You get the picture. Do your homework and talk about the practicalities of WiFi and 4/3G with your employer before you buy anything of your own.
Know Your Rights
Lastly, get absolutely everything sorted before you agree to go to a remote location. Ask to see the contract, ask to see pictures of where you will be living and working, and ask for previous employee’s details so you can contact them for a reference.
Make sure things like overtime, weekend work, and bank holiday rates (if applicable) are agreed too. Check your offered hourly rate against the award rate on the Fair Work website. If you aren’t paid enough, your days may not count towards your 88 days farm work and you may not have your second year granted.
It’s far easier to address all these things before you are stuck on a ranch in the outback. Most regional employers are genuine, reliable people. But some aren’t (as with any industry in any country), and you don’t want to be trapped there working below legal wage for a terrible employer. Get this all ironed out early doors, and you’ll be fine.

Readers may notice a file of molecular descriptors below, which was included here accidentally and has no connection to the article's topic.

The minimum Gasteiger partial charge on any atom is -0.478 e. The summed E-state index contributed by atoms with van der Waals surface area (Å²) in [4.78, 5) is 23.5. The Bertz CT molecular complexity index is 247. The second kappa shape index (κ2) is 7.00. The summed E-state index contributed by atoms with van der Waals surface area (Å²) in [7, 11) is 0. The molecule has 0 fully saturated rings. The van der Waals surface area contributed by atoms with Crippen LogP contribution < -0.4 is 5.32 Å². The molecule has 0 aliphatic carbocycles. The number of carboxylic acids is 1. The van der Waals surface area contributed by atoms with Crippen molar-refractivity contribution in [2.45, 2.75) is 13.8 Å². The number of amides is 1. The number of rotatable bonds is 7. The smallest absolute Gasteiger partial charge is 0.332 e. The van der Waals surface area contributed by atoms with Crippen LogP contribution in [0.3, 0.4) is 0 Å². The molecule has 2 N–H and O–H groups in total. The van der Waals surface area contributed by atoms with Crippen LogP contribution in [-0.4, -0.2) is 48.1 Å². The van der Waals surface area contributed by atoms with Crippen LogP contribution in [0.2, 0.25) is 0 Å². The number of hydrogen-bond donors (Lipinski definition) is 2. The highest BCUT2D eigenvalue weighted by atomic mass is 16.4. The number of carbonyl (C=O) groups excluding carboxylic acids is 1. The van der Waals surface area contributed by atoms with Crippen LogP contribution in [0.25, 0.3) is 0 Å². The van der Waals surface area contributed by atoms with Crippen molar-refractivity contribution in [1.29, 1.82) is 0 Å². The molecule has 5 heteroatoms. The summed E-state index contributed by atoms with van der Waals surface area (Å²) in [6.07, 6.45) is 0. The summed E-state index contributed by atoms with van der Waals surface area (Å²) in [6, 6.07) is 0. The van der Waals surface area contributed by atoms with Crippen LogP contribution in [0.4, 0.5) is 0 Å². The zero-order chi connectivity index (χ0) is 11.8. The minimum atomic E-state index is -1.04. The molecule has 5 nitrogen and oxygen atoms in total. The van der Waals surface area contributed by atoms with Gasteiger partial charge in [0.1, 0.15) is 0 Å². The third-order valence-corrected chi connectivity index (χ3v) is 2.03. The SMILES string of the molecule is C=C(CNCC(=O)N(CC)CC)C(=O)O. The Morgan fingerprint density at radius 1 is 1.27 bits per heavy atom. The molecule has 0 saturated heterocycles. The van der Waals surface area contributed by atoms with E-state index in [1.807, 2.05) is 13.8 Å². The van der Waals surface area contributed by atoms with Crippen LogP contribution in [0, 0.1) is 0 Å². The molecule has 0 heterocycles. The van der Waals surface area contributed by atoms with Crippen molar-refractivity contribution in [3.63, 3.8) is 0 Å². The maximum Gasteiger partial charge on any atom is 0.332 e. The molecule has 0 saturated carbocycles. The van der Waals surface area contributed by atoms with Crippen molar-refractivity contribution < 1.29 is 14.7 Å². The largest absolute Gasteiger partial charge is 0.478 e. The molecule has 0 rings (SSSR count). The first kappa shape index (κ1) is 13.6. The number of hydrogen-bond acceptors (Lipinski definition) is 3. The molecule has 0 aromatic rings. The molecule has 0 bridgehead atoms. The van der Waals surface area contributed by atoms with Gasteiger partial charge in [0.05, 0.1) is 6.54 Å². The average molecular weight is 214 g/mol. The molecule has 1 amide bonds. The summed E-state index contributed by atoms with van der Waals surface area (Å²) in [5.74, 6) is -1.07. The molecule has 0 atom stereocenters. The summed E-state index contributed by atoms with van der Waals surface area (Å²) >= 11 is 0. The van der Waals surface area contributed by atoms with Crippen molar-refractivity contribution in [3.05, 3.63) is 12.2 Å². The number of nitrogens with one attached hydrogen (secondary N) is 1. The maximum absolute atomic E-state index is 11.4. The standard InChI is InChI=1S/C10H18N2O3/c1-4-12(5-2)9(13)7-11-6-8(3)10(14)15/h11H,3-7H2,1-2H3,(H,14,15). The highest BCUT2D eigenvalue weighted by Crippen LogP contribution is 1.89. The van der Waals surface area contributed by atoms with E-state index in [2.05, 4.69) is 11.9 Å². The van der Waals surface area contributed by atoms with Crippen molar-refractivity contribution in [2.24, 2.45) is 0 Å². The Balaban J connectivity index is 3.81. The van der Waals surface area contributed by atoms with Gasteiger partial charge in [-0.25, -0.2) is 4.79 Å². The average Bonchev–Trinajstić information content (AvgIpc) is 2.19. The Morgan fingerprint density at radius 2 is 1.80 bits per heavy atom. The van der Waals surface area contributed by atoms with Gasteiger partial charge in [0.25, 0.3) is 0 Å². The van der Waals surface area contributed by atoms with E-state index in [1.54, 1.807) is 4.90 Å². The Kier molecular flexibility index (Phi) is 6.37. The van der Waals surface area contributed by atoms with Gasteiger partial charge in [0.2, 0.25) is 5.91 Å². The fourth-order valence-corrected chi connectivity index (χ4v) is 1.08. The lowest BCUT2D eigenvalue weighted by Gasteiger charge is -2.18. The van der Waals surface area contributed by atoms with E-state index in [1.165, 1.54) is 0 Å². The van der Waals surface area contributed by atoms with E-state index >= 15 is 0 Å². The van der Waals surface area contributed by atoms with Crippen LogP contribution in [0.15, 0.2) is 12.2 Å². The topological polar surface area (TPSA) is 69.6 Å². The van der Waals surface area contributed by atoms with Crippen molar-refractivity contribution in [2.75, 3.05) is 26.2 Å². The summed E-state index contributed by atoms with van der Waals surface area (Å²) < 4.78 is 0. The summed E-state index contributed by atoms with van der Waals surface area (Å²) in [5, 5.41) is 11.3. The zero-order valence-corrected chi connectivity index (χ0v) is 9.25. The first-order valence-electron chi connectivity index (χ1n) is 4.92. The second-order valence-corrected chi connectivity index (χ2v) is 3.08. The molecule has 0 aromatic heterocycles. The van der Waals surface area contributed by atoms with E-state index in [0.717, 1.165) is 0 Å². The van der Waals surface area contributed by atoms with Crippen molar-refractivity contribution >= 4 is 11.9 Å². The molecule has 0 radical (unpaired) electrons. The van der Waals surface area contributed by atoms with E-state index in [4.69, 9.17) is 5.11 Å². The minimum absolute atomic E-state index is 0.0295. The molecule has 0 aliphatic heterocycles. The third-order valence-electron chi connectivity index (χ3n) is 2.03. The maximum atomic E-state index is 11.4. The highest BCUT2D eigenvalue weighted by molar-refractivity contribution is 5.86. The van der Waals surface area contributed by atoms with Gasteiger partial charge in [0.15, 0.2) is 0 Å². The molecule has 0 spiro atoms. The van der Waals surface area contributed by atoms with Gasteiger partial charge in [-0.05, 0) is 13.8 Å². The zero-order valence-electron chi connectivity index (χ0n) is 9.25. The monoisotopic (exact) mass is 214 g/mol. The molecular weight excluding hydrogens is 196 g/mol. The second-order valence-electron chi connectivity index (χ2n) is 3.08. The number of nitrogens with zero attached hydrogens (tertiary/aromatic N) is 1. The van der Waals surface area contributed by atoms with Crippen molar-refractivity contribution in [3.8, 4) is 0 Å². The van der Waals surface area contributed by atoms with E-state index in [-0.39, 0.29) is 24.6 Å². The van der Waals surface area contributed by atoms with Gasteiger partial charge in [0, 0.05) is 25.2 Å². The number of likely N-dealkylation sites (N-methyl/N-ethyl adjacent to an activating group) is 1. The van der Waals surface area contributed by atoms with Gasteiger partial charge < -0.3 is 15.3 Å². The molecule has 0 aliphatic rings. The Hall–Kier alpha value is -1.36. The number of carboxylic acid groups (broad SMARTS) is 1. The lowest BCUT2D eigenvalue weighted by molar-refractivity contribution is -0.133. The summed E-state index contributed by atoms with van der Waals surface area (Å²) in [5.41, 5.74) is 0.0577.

And lastly… enjoy your farm work in Australia!
With any luck, you’ll now know how to prepare for and survive remote regional work in Australia, and your 88 days will be completed in no time.
Working in Cape York in such extreme conditions was one of the hardest things we have ever done. It was also one of the best experiences of our lives, where we were able to experience a part of Australia that not many people get to see.
We met some of the most interesting, hard-working people you could ever hope to meet. We saw wild crocodiles, caught fish in the Coral Sea, ran away from cassowaries, were woken up by palm cockatoos, ate prawns fresh from the boats, learned how to make Anzac biscuits, and slept in a caravan in the middle of the rainforest for ten weeks.
If your experience is even half of that, you will have the time of your life too.
If you found this blog post helpful, please share it with your friends!
Ready to book that flight? Get the best deals and find cheap flights here, and sign up to our new favourite, FareDrop. It texts you when flight prices drop dramatically – currently we are tempted by a £10 return flight to Dublin !